1.  An important application of Henry's Law is in respiratory physiology. It is used to predict how gas dissipates during gas exchange in the alveoli and bloodstream. The amount of oxygen dissolved in the bloodstream is proportional to the partial pressure of oxygen present in the air of the alveoli. Oxygen partial pressure is greater in alveolar air than in deoxidized blood, so oxygen is more likely to dissolve in deoxidized blood. On the contrary, in the case of carbon dioxide, the opposite is true. Since the partial pressure of deoxidized blood is greater than the partial pressure of air in the alveoli, carbon dioxide diffuses out of the solution and returns to a gaseous state. We know that carbon dioxide is much more soluble in plasma than oxygen (about 22 times) and that more carbon dioxide molecules can diffuse through the small pressure gradients of the capillaries and alveoli increase.

2. As the scuba diver descends deeper and deeper into the water, the pressure in the bloodstream increases. When a diver inhales air under high pressure, the bloodstream absorbs gaseous particles such as nitrogen. According to Henry's Law, as pressure increases, so does the solubility of nitrogen in the diver's blood. This prevents nitrogen from escaping from the compressed air in the bloodstream until it escapes by exhalation at low pressure. However, because the diver is in a high pressure environment, nitrogen can only leave the body when he or she reaches lower pressure. Ideally, this should be done as the diver gradually rises to the surface of the water. Unfortunately, divers can rise too fast and nitrogen bubbles can form rapidly. It blocks capillaries and causes a  condition called curvature. This is painful and life-threatening. To avoid twisting and the toxic effects of high levels of nitrogen in the blood, the cylinders used by scuba divers are filled with air diluted with helium (11.7% helium, 56.2% nitrogen, 32.1% oxygen).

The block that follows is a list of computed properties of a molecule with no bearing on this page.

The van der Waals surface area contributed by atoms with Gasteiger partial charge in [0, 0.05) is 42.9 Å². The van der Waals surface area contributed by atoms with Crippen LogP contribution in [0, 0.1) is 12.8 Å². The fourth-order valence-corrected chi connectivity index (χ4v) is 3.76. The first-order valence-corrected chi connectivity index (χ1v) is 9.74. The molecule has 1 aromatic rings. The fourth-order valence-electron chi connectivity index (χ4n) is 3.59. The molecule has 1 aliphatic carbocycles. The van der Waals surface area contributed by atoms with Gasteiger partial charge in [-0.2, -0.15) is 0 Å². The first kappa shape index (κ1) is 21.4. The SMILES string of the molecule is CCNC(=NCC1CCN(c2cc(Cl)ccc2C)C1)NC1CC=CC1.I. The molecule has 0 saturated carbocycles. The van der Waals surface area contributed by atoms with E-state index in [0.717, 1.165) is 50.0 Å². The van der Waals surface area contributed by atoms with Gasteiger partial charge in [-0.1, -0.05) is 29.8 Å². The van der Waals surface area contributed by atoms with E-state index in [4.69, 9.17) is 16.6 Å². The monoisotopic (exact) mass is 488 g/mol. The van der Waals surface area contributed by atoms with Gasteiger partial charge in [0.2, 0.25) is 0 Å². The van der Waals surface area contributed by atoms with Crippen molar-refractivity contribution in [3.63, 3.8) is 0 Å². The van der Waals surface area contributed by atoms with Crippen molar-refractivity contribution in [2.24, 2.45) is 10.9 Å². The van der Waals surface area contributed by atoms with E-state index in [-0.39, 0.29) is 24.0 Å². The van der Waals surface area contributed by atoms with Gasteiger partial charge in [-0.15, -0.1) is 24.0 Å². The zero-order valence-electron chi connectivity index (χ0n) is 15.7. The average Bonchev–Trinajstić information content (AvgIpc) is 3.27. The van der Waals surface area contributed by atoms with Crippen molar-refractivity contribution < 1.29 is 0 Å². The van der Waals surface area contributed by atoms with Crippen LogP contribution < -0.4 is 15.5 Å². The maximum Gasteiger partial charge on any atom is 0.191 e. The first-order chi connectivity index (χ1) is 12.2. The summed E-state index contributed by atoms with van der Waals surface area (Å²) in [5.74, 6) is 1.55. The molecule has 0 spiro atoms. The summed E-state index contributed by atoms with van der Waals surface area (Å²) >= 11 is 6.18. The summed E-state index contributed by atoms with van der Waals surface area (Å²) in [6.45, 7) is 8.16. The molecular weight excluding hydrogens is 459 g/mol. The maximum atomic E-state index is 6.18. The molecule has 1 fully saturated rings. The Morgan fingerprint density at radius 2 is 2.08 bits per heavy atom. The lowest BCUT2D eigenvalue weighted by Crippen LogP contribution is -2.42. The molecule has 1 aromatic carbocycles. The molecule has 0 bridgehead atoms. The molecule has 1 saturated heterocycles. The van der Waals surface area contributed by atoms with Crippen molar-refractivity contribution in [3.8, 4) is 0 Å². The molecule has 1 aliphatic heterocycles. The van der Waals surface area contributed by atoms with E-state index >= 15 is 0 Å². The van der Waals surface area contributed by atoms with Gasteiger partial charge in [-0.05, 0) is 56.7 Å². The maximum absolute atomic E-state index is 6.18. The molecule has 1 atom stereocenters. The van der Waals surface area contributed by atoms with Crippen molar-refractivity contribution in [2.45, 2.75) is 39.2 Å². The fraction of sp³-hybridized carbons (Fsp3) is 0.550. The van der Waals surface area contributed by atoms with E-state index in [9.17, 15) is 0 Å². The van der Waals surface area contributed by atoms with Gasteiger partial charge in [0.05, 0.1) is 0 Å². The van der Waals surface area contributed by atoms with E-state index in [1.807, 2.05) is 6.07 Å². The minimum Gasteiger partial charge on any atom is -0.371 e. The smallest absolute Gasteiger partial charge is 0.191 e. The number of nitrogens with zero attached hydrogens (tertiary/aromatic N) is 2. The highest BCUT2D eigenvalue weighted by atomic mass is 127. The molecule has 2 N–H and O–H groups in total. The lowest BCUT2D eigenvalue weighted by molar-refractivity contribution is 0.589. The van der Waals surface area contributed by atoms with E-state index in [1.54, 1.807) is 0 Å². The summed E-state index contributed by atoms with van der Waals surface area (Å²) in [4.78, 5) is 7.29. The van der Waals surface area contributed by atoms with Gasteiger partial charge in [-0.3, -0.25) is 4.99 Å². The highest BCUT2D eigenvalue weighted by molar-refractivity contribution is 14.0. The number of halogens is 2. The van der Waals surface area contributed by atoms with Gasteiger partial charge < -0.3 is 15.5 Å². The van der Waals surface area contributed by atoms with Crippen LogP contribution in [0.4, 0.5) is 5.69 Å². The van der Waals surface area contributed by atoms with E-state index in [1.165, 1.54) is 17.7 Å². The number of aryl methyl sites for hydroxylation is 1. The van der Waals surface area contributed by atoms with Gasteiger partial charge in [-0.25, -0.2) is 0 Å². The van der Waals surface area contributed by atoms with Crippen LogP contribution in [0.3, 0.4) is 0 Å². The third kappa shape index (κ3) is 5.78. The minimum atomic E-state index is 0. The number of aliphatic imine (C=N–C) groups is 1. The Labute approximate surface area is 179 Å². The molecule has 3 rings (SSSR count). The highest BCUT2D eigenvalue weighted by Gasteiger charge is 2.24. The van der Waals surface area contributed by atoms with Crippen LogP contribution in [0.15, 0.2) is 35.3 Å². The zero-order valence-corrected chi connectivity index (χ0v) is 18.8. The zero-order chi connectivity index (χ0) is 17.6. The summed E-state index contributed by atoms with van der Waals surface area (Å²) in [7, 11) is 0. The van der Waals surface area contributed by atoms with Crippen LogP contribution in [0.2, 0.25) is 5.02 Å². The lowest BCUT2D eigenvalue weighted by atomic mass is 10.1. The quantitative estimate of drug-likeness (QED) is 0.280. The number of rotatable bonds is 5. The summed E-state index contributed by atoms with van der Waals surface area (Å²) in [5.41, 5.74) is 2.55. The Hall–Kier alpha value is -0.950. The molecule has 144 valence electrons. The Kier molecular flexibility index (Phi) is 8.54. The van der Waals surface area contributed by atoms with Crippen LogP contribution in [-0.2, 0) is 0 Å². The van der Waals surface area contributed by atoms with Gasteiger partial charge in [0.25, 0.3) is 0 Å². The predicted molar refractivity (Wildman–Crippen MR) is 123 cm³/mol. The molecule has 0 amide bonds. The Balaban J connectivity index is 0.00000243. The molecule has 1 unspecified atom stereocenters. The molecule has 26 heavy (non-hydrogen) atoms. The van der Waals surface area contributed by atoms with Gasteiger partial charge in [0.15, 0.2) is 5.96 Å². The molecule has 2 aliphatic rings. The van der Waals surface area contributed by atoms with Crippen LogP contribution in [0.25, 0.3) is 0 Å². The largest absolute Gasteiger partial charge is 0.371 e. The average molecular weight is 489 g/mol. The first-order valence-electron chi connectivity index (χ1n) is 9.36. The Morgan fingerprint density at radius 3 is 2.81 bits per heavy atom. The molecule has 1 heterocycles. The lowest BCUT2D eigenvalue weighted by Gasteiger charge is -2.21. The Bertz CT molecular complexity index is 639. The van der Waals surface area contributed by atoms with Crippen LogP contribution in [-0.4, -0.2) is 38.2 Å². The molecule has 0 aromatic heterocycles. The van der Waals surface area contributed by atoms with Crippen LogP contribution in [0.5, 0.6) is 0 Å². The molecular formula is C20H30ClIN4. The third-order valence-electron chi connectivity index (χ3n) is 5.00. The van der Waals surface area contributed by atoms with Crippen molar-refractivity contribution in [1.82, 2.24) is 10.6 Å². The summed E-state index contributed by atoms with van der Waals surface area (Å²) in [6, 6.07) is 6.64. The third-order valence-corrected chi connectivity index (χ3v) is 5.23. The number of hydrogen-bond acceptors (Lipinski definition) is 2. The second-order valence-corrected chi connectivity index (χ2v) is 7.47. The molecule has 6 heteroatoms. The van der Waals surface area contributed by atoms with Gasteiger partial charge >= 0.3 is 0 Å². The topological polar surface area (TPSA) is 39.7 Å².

Factors Affecting Henry’s Law Constant